Gleason grading system

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Gives a total score between 2 and 10 (6 to 10 in practice). 10 is worse).

A pathological grading system used for prostate cancer. It depends on skilled interpretation of the microscopic patterns formed by the cancer which may vary from one area of cancer to the next. The system is widely used, has been extensively studied and appears to be valid for prognosis. The grade of tumour should be distinguished from its stage, which is by a TNM system.

Like many grading systems, it has been modified during development and subsequently in response to changing clinical practice. The most recent modifications were based on a 2005 International Society of Urological Pathology consensus meeting.[1] One salient difference is the the re-classification of cribiform glands from pattern 3 to pattern 4. The use of patterns 1 and 2 in needle biopsies were also deprecated as it was felt that it is rarely possible to confidently call a growth circumscribed when only a minute proportion is available for examination.

While the system can be used reliably on large resection specimens, there is less agreement on how to apply the grading system to needle core biopsies. Although transrectal ultrasound-guided (TRUS) 'sextant' biopsies give 6 cores per side,[2] it still represents only about 1-2% of an average 40cc prostate.[3] It is impossible to know how representative a single core is and there is a dilemma over how to manage small foci of higher grade tumour—does it represent the edge of a larger lesion or a negligibly small area of high grade tumour?

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Scoring

Whereas most cancer grading is based on the worst-looking areas, no matter how infrequent, Gleason scoring is based on the predominant patterns. The score itself is therefore described by the most common pattern (primary grade) followed by the next most frequent pattern (secondary grade), e.g. 3+4. Where only one pattern predominates, the pattern is doubled, i.e. 3+3. Some centres will also denote the third most common pattern, i.e. 3+4 (5 tertiary).

A judgement of the predominant type is easy to make in radical prostatectomy specimens, but less so in core biopsies, where, as mentioned, it is difficult to know how representative each core is.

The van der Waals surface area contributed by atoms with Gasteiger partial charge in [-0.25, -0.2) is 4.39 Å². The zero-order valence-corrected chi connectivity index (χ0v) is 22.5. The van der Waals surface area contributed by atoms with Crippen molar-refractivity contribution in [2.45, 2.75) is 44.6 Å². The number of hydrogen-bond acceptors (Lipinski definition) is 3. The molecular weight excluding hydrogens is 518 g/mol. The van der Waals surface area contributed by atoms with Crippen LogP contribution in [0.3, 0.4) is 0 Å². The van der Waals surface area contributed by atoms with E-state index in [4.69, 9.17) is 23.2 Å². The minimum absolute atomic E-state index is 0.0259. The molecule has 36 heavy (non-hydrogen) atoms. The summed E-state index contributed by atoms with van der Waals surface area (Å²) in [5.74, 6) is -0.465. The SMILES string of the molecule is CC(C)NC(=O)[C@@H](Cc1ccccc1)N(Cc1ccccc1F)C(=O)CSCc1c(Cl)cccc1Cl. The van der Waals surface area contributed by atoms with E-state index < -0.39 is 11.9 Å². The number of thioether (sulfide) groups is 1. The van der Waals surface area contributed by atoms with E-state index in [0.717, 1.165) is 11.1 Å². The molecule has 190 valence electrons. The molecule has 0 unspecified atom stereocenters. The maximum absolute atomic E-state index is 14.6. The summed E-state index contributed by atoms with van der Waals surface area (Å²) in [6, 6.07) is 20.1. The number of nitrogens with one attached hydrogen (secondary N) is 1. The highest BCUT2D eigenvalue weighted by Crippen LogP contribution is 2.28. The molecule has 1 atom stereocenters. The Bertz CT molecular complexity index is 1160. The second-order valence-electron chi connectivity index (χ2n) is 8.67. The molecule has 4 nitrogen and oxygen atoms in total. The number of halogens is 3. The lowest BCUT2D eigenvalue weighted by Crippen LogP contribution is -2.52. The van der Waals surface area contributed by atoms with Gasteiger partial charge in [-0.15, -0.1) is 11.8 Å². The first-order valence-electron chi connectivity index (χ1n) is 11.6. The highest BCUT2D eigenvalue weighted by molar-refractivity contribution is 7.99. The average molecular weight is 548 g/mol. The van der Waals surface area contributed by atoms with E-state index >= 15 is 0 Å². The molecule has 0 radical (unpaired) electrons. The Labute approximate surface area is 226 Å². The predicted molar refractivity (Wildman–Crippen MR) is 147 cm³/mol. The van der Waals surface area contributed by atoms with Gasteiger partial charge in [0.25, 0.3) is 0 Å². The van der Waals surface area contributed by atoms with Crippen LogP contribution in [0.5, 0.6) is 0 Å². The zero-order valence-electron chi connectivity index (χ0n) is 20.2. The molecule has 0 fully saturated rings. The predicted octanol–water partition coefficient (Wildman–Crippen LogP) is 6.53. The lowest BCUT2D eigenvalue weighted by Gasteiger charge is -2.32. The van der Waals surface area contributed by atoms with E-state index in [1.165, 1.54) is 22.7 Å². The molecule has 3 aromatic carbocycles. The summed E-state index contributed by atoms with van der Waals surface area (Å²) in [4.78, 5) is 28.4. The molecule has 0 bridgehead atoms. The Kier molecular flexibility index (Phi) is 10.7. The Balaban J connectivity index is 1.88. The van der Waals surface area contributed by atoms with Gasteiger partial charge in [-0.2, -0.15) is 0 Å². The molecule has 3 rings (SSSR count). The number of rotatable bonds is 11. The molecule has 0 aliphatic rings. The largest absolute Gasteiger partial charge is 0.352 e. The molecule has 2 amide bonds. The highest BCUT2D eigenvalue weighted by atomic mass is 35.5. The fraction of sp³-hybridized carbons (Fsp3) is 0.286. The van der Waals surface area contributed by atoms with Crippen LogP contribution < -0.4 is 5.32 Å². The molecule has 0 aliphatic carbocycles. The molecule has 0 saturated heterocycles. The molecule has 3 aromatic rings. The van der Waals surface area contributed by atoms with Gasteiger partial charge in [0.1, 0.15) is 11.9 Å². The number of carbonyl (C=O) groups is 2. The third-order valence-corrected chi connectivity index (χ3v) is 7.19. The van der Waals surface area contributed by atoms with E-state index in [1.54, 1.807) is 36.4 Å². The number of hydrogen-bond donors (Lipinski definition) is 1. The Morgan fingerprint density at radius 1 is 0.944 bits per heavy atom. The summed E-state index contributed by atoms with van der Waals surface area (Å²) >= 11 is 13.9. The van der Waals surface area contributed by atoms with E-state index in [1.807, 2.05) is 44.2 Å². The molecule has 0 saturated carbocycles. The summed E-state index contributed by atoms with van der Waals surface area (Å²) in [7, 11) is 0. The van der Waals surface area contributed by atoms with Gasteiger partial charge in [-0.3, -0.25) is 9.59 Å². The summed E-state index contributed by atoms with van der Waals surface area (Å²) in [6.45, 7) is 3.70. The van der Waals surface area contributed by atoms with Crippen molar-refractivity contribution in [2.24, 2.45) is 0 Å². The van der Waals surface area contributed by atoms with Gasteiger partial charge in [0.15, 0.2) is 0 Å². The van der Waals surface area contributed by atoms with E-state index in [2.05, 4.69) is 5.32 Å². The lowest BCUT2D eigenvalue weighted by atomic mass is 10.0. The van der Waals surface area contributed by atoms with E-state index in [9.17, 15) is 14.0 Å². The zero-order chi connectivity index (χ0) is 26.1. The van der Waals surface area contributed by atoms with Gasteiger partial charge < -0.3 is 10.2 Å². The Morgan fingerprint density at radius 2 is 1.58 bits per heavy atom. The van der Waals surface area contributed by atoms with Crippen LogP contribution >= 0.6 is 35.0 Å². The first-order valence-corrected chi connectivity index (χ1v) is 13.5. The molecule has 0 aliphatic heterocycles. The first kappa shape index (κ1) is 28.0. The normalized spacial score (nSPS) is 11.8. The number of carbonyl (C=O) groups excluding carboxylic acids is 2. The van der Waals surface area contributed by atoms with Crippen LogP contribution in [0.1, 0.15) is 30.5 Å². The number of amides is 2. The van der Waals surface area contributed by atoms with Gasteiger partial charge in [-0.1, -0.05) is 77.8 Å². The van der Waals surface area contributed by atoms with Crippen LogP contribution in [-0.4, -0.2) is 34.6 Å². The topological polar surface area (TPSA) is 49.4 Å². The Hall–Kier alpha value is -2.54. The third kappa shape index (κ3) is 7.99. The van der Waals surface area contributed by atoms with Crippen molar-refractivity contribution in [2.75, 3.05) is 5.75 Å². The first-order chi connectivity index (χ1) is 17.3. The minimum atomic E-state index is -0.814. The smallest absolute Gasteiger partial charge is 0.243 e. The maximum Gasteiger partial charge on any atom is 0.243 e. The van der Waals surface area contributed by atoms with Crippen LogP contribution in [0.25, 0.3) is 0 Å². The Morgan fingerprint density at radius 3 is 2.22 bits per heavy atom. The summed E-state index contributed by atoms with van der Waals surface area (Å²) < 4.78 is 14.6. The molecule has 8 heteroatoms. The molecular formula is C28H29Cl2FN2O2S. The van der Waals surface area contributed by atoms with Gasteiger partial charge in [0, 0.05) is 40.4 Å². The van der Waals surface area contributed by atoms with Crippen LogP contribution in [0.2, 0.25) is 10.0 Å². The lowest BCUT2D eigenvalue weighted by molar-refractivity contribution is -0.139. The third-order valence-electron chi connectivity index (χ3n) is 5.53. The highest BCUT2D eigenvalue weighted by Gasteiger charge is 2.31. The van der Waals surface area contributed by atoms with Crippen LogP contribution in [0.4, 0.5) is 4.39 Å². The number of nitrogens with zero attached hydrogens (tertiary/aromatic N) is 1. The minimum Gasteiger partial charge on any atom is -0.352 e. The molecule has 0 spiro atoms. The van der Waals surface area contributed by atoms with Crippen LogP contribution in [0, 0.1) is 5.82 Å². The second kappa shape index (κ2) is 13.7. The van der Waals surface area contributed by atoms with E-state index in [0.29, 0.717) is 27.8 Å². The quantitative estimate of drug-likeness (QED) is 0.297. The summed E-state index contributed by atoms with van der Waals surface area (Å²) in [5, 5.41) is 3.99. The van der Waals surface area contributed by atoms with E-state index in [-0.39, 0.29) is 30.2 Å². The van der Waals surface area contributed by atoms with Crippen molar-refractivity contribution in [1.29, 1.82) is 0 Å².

There is scope for much confusion ("Gleason 4 tumour" could mean 2+2 or 4+4) and, although tedious, it is good practice to be explicit in notation by including the component grades, i.e. Gleason score 7 (4+3), which has the added advantage of distinguishing between 4+3 and 3+4.

The Original 5 Grades

5 categories or grades were described based on increasingly disordered architecture. On a historical/pedantic note, although the terms 'pattern' and 'grades' are commonly used interchangeably, in his original work, Gleason described 9 patterns that were then grouped into the five grades based on outcomes.

The first 2 are rare entities, with grade 1 and 2 occuring as the primary grade in only 0.5% and 1.8% of the original specimens. It appears even less frequently in more contemporary series. The rarity of the entity and the excellent prognosis of these lesions casts doubt over the genuine malignant nature of these patterns as they can closely resemble benign adenosis/atypical adenomatous hyperplasia.[4] With easy access to immunohistochemistry, the diagnosis of patterns 1 and 2 have become exceedingly rare in contemporary series.

History

It was devised in the 1960s and 1970s by Dr Donald F Gleason and members of the US Veterans Administration Cooperative Urological Research Group (VACURG).[5][6][7]

External link

References

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